Hospitals & Health Networks recently published an article on reining in hospital inpatient drug costs. They spoke with a number of hospital pharmacy leaders who offered several tactics to reduce drug spend:
Seven ways to manage drug costs
- Explore “gray” indications. Check medications to see if there are gray areas or questions about whether an expensive drug is indicated or whether a less expensive alternative with the same efficacy and safety could be substituted.
- Identify drugs that have gone up in price. Develop a data analytics tool that alerts pharmacy staff to significant spikes in pricing so they can work with clinicians to rapidly identify lower-cost options. The tool could also calculate the financial impact to the hospital based on annual usage of the drug.
- Negotiate volume discounts. Using the process of therapeutic interchange — where a pharmacist and doctors identify a few drugs in each drug class that will be used exclusively by the hospital — you can seek discounts on your first-line drugs through a GPO that negotiates prices directly with a drug manufacturer.
- Manage drug inventories. Maintain tighter control over automated dispensing cabinets on nursing units. Weed out unused, duplicate and low-use drugs from storage areas.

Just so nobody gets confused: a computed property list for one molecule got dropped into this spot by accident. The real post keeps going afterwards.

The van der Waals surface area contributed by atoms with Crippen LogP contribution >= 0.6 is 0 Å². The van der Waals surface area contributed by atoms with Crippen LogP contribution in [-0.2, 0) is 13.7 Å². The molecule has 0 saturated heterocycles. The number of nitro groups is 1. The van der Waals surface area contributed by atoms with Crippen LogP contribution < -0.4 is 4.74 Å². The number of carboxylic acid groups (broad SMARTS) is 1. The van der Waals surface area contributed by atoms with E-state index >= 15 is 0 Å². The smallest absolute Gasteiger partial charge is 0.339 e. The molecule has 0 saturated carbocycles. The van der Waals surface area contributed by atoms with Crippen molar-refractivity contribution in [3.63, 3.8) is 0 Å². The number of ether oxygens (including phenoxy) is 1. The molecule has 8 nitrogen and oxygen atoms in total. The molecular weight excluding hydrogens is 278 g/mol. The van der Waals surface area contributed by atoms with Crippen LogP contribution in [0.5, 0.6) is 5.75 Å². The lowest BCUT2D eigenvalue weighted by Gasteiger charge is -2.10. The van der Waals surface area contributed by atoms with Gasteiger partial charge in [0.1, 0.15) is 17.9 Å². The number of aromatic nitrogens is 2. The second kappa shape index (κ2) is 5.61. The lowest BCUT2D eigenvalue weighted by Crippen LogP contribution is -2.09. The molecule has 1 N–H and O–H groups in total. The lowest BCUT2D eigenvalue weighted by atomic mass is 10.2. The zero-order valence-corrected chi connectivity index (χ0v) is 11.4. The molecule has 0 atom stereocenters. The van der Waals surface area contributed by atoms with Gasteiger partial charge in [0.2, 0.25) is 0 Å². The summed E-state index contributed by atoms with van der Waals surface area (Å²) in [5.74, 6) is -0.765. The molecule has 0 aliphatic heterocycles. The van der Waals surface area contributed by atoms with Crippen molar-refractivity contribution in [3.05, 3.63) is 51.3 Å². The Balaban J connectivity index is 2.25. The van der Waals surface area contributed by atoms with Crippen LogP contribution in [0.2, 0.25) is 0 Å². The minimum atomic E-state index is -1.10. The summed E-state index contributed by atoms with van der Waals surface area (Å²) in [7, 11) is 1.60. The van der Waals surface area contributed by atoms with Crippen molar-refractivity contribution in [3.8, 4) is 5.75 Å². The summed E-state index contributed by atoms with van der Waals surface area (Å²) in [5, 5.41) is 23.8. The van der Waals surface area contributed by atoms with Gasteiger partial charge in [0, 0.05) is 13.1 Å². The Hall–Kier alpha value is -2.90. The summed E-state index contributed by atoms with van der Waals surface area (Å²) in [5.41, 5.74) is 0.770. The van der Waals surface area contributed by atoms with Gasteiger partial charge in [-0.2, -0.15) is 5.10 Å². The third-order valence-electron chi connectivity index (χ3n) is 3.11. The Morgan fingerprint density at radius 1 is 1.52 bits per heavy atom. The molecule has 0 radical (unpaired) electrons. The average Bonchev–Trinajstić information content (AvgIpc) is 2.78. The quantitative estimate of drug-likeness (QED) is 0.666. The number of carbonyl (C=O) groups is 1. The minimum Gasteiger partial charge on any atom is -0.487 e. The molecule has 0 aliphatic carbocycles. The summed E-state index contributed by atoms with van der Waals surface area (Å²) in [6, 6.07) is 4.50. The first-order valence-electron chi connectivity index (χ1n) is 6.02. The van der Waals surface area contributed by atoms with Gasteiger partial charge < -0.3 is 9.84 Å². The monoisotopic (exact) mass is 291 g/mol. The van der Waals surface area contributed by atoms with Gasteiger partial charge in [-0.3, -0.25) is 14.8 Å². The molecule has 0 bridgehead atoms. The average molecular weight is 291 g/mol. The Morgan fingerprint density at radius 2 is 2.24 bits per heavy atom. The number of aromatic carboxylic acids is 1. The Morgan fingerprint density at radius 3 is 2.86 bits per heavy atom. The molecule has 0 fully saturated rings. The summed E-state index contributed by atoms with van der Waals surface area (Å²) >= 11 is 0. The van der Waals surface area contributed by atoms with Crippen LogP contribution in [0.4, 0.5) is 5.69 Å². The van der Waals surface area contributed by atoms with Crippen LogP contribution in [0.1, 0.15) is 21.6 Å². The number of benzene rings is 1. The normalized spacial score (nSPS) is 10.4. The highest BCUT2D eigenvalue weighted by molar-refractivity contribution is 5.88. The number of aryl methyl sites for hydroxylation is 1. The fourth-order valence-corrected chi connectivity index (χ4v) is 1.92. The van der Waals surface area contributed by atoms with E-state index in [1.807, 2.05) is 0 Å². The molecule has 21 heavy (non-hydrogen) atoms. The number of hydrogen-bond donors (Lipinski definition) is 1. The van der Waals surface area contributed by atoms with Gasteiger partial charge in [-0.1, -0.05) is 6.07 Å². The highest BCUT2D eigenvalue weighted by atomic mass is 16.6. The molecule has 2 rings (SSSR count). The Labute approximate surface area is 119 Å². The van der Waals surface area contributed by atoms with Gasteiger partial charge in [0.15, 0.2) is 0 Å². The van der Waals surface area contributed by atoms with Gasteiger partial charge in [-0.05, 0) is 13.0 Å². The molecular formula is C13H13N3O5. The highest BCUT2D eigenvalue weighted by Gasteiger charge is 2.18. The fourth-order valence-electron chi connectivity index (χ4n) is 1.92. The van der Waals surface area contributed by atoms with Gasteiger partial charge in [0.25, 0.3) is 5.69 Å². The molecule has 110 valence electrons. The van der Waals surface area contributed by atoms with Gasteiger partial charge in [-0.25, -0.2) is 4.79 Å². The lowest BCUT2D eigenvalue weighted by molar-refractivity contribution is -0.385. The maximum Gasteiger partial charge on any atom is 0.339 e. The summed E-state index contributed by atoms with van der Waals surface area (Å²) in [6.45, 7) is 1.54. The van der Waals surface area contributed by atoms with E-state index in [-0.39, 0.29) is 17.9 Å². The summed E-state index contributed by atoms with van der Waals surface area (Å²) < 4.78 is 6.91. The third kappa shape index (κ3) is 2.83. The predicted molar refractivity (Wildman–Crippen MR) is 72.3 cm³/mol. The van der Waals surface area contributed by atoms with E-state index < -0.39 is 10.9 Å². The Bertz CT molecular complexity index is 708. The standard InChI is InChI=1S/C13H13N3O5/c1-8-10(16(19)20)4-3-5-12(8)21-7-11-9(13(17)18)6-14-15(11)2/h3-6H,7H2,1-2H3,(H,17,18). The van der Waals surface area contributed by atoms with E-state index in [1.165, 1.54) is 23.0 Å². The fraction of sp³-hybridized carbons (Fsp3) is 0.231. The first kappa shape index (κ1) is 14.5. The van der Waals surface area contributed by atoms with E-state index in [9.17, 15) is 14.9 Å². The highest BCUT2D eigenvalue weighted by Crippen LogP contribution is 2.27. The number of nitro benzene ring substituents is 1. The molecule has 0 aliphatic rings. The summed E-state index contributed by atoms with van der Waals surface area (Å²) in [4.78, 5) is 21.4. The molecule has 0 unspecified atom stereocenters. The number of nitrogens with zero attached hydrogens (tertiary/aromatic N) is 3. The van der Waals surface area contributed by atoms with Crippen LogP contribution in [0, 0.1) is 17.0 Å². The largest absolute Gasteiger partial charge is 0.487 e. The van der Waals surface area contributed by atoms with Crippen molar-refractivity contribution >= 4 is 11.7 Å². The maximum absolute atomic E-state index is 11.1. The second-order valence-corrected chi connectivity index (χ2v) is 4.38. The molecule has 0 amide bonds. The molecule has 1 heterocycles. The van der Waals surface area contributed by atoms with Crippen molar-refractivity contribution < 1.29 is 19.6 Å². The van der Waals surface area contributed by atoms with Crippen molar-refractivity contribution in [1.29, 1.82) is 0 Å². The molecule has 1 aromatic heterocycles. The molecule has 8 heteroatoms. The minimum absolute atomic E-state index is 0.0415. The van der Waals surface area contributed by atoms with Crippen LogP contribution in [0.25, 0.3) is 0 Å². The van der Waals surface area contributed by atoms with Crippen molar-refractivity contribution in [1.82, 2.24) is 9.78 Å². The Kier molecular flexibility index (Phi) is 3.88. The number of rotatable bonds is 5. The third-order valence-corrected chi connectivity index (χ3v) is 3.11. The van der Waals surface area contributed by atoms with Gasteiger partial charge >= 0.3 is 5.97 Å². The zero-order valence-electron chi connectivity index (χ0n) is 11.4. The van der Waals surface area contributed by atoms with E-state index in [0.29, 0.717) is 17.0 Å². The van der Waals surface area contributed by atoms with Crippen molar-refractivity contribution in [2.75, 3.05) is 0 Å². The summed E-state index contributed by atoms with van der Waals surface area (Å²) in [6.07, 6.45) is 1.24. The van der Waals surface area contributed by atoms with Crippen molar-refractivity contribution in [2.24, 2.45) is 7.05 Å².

- Try extended dating. Work in tandem with an analytical laboratory to test the stability of some medications and extend their expiration dates.
- Use consignment services. Identify certain high-cost, low-use drugs and partner with a consignment service to have these drugs delivered on an as-needed basis, rather than storing them in house.
- EHR transparency tools. Build an alert system into your EHR that can prompt physicians at the point of prescribing medications to explore other similar drug options. Similar drugs are rated by costs so physicians know exactly what the cost of the drug is that they are prescribing.
Foundational to these suggestions, however, is the ability to quickly determine what is driving cost increases. Is it price, volume or utilization? Generally, drug cost increases are a combination of these three elements but strategy and tactics to address these elements will differ and it is important for hospitals to be able to understand their cost drivers and adjust accordingly. Too often organizations do not invest in proper drug cost analytics capabilities. Having data analytics software that can quickly identify cost trends and point you to the source is a wise investment. Also, having data analysts that can focus on creating actionable information for decision-making on drug costs is a wise investment. Far too often the highest price pharmacy talent is working to mine and analyze data when this could be done much more effectively and economically by well trained analysts.